Avoiding the consumption of food of animal origin is an increasingly common practice among humans. But a nutrition expert warned of the mental health consequences of this diet.

Choline is an essential nutrient that is part of the B vitamin complex. The main sources of this nutrient in the diet are beef, eggs, dairy products, fish and chicken. It can also be found, at much lower levels, in nuts, beans and cruciferous vegetables such as broccoli. Choline is important for the performance of various brain functions such as memory, mood, muscle control and can even prevent the decline in mental health that happens over time.

Those who do not eat meat may be depriving themselves of this essential nutrient, warns nutrition expert Emma Derbyshire, in an article written for the British Medical Journal Nutrition, Prevention & Health. Derbyshire argues that many people no longer consume the recommended daily doses and the growing increase in plant-based diets could increase problem.

“Physiologically, choline is essential for several functions throughout the life cycle, with choline deficiency being linked to liver disease and neurological disorders and children’s cognitive function,” she said, quoted by the Telegraph. “[Alerting to this issue] is more important today than ever.”

In 2016, the European Food Safety Authority (EFSA) published dietary guidelines that suggest a daily intake of 400 mg choline for adults and those over 15 and 480 mg for pregnant women. However, average European consumption is currently below that level.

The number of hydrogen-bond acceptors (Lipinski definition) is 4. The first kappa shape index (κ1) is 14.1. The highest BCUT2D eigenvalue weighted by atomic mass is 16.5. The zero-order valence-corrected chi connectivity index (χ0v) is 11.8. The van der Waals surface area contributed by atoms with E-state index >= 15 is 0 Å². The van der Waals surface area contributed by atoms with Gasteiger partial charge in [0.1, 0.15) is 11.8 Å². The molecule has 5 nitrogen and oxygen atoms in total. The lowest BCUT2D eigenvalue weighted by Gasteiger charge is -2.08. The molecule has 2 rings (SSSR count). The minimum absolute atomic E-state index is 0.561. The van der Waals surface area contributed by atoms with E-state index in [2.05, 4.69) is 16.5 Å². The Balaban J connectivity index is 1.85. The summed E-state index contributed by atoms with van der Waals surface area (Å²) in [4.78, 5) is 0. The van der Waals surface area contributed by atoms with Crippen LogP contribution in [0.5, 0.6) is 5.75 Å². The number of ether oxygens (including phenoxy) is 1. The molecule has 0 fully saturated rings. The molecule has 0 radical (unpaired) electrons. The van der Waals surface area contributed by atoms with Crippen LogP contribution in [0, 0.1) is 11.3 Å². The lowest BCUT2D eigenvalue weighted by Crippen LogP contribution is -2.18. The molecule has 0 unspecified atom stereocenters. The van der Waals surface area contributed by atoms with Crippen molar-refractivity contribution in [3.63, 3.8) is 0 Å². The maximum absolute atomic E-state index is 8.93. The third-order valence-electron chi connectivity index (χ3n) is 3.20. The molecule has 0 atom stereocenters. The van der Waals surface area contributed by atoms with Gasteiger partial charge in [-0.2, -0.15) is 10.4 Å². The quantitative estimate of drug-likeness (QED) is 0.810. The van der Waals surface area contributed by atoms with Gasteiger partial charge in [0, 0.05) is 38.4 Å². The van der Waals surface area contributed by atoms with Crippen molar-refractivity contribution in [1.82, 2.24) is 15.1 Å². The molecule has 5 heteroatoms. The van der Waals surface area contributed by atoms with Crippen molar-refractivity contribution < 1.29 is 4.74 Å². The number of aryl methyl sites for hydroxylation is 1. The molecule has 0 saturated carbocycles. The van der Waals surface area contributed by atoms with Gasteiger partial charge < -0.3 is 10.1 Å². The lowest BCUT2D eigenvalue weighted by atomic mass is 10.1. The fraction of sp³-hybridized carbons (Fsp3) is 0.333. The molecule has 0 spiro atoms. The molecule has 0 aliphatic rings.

The article further argues that choline accelerates the creation and release of a protein called acetylcholine, which carries signals between brain cells. It has been found that the brains of people with Alzheimer’s disease, have low levels of acetylcholine and the drugs used to treat the early stages of the disease, serve to increase the levels of this protein.

A study at Harvard University also found that people whose diets include large amounts of choline perform better on cognitive and memory tests.

To counter argument, the Telegraph News cites Tom Sanders, professor of nutrition at King’s College London, who says it is possible to get enough choline from other foods: “Choline can be produced in the body and is also abundant in many foods vegetables, including soy (…) There is not enough justification to suggest that the plant-based diet puts brain development at risk. My own research on vegans in Europe and the USA considers the growth and development of vegans and vegetarians to be normal ”.

In May of this year, the Royal Academy of Medicine of Belgium already issued an opinion in which it warned of “very serious” cases of imposition of veganism on children, which forced their hospitalization.

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